So, Jeff could be Irish American person, another German American person or
Danish American person or Splanish American person or French American person
or Asian American person or European American person.
I think that is really stupid, we all are pesons, human beings, and point….nothing
I am against all kind of discrimination or segregation and despite the story is really
very sad, it means also THE GREAT STUPIDITY OF THOSE PEOPLE FROM THE
DEEP SOUTH OF UNITED STATES on those years, even now could be people thar
are so stupid as to think that “clothes make the man or the woman” why?
Just because we can´t look inside the man or the woman, that´s all.
Thank you endeed dear Lucy, my best to you in this hot summer.
Dear Lucy, here in Spain we have a saying to refuse the phrase “clothes make
the man/woman” or “the turban makes the man”
In Spanish we say: ” EL HABITO NO HACE AL MONGE ” – “THE FROCK DOESN´T MAKE THE MONK”
i do think this is the truth, as what make the monk, the man, or the woman, it is what they really are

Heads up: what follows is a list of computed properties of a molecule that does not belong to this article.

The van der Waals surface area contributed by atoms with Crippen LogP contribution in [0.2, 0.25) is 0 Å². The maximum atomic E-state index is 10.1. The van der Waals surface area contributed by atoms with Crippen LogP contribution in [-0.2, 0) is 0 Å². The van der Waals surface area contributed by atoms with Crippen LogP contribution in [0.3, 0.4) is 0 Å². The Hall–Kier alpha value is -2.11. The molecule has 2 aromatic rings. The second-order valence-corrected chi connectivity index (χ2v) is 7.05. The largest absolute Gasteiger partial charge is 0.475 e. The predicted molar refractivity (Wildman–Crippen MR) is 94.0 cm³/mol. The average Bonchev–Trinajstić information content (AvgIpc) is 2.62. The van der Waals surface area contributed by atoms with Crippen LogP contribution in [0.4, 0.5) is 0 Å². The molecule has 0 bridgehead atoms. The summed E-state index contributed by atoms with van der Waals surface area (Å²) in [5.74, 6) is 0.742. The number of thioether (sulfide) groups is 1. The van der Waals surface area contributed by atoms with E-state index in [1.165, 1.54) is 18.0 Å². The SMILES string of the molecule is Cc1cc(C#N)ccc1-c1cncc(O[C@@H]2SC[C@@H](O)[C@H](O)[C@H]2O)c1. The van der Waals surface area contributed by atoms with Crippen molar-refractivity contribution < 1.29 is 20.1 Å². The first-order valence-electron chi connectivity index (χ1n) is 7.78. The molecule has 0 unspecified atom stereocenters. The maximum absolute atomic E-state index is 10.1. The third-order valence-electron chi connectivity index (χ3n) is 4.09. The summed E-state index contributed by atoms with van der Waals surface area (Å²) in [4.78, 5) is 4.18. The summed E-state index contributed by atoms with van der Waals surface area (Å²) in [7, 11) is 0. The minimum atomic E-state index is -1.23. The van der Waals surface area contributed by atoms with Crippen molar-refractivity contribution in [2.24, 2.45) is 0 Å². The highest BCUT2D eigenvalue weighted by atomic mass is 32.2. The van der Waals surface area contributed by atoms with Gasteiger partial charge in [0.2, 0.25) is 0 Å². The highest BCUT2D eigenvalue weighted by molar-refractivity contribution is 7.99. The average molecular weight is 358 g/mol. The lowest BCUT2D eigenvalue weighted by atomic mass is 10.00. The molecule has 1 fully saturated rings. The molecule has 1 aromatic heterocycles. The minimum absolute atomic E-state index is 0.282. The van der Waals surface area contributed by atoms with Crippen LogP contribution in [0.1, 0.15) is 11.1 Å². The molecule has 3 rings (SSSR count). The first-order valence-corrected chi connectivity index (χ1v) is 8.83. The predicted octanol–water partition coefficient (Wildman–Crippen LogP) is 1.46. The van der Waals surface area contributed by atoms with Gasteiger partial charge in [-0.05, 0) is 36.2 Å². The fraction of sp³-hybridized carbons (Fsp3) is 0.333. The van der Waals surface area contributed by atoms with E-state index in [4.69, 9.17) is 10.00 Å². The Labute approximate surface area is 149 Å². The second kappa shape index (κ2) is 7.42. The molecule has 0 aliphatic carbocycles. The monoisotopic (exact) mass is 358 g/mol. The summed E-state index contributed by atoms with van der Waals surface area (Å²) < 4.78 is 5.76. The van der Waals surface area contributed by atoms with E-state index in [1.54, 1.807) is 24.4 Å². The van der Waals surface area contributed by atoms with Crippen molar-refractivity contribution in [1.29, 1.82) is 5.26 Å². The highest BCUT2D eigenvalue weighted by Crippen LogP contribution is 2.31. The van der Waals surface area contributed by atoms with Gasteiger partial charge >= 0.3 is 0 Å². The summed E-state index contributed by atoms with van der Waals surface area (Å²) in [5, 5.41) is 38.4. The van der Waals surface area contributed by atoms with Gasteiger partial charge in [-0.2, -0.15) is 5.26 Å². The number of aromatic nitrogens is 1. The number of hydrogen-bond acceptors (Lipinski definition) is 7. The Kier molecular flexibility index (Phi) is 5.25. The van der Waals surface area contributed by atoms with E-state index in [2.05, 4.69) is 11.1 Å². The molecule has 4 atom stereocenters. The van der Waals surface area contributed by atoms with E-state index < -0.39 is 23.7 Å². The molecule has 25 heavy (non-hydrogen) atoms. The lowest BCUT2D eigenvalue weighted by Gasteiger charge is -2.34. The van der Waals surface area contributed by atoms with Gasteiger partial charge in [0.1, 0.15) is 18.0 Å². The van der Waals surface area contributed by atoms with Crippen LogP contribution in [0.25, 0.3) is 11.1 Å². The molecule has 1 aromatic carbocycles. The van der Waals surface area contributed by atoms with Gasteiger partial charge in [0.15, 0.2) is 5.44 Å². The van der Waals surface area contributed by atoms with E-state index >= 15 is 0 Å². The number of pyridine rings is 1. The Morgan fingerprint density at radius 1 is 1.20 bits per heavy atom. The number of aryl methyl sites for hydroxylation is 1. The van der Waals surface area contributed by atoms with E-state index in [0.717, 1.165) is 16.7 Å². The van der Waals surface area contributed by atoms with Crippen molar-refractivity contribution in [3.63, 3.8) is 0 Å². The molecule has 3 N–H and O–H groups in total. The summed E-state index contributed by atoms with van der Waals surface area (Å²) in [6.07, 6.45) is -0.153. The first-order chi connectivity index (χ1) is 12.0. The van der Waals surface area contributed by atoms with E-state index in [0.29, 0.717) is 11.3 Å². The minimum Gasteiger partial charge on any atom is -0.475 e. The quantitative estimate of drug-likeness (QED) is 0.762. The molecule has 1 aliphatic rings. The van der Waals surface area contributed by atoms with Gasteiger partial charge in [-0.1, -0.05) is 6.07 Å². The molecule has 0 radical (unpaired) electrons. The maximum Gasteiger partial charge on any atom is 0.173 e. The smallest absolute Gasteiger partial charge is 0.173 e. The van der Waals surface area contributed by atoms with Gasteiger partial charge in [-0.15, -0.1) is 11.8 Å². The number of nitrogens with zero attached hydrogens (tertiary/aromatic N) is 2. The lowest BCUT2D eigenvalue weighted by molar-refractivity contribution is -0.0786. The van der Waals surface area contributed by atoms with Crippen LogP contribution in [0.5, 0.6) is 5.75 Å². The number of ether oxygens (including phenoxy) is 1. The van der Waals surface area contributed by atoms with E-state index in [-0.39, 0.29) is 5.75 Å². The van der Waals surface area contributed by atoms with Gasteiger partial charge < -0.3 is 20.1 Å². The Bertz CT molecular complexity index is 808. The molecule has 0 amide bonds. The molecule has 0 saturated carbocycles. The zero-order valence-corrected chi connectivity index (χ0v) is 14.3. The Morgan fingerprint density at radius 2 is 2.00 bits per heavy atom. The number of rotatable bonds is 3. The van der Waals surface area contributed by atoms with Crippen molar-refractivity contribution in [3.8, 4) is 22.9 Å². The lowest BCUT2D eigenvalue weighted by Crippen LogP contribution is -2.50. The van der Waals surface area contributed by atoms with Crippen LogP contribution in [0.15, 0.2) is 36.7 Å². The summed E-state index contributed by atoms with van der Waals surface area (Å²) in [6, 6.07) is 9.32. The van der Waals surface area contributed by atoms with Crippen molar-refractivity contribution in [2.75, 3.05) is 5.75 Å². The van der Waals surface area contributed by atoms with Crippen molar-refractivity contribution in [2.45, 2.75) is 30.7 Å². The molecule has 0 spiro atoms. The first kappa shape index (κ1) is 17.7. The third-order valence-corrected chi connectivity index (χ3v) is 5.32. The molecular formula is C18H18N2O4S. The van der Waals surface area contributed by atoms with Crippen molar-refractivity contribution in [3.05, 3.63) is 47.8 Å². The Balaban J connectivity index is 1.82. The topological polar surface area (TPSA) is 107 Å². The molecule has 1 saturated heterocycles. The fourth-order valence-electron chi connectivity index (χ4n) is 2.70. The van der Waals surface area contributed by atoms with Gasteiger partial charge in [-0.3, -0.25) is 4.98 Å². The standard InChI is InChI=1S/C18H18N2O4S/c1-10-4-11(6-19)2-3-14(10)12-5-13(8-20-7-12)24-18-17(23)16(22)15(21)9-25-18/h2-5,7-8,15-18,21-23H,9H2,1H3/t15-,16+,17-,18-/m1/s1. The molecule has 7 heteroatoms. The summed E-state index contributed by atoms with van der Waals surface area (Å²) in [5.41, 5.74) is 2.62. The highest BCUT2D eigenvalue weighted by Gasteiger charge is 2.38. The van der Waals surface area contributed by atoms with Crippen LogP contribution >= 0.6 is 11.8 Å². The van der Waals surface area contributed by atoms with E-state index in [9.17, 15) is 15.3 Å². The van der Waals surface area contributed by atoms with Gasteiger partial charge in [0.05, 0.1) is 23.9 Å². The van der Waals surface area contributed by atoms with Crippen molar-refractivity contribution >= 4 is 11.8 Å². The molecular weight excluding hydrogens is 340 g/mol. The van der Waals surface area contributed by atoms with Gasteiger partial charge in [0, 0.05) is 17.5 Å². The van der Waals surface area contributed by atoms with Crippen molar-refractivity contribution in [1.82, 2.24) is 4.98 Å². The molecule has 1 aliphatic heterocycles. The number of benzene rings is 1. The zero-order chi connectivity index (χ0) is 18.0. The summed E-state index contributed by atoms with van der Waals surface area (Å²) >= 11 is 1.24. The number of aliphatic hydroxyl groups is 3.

like persons, good or bad people, that´s all.
SAY NO TO RACISM!
Thank you Dear Lucy
I appreciate your effort to try to motivate us to think about the world that we are living in.
In fact sometimes I hate to think too much about what’s happening outside my house. Your article forced me to think about what’s happening outside.
This is an extraordinary story. Reverend Routté surely was a very brave man. He’s also very clever. It was sad that he had to wear a disguise in order to be treated nicely.
If we don’t think about racism, the reason why he was treated nicely was because people thought that he was a very rich Indian. They respected money, not him.
The world has changed. When someone has money, unless they have body guards travelling with them, they’d better dress down and don’t reveal their wealth. Otherwise, the expensive clothes and accessories might not stay with him for long. Sadly this is another social problem in many parts of the world.
Thanks again Lucy, this story reminds me of the Cloak of Invisibility in Harry Potter.
See you again.